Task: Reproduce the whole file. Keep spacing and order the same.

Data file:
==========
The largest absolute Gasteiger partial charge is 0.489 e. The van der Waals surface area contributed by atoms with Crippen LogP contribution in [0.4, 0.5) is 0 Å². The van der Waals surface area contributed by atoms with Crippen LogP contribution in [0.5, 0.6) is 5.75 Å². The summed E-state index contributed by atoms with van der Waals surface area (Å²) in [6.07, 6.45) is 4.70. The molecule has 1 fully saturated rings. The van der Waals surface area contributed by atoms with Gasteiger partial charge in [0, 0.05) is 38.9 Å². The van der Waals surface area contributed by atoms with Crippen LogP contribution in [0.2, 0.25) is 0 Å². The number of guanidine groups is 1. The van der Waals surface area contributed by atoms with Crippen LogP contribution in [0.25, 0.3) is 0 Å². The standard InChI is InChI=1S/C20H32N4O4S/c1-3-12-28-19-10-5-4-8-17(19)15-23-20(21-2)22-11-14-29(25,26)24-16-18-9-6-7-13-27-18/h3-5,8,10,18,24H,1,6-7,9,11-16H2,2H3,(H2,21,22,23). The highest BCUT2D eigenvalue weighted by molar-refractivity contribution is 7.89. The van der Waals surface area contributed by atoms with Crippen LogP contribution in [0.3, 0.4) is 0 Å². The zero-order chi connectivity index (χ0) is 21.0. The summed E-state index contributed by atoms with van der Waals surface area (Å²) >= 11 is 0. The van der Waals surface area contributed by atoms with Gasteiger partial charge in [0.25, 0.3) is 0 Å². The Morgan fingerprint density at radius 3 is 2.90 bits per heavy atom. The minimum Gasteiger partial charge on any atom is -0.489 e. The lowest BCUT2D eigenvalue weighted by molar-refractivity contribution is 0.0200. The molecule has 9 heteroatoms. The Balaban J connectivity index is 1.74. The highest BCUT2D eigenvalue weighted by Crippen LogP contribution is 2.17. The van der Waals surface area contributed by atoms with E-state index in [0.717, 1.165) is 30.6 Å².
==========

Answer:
The largest absolute Gasteiger partial charge is 0.489 e. The van der Waals surface area contributed by atoms with Crippen LogP contribution in [0.4, 0.5) is 0 Å². The van der Waals surface area contributed by atoms with Crippen LogP contribution in [0.5, 0.6) is 5.75 Å². The summed E-state index contributed by atoms with van der Waals surface area (Å²) in [6.07, 6.45) is 4.70. The molecule has 1 fully saturated rings. The van der Waals surface area contributed by atoms with Gasteiger partial charge in [0, 0.05) is 38.9 Å². The van der Waals surface area contributed by atoms with Crippen LogP contribution in [0.2, 0.25) is 0 Å². The number of guanidine groups is 1. The van der Waals surface area contributed by atoms with Crippen LogP contribution in [0.25, 0.3) is 0 Å². The standard InChI is InChI=1S/C20H32N4O4S/c1-3-12-28-19-10-5-4-8-17(19)15-23-20(21-2)22-11-14-29(25,26)24-16-18-9-6-7-13-27-18/h3-5,8,10,18,24H,1,6-7,9,11-16H2,2H3,(H2,21,22,23). The highest BCUT2D eigenvalue weighted by molar-refractivity contribution is 7.89. The van der Waals surface area contributed by atoms with Crippen LogP contribution in [0.3, 0.4) is 0 Å². The zero-order chi connectivity index (χ0) is 21.0. The summed E-state index contributed by atoms with van der Waals surface area (Å²) >= 11 is 0. The van der Waals surface area contributed by atoms with Gasteiger partial charge in [0.25, 0.3) is 0 Å². The Morgan fingerprint density at radius 3 is 2.90 bits per heavy atom. The minimum Gasteiger partial charge on any atom is -0.489 e. The lowest BCUT2D eigenvalue weighted by molar-refractivity contribution is 0.0200. The molecule has 9 heteroatoms. The Balaban J connectivity index is 1.74. The highest BCUT2D eigenvalue weighted by Crippen LogP contribution is 2.17. The van der Waals surface area contributed by atoms with E-state index in [0.717, 1.165) is 30.6 Å².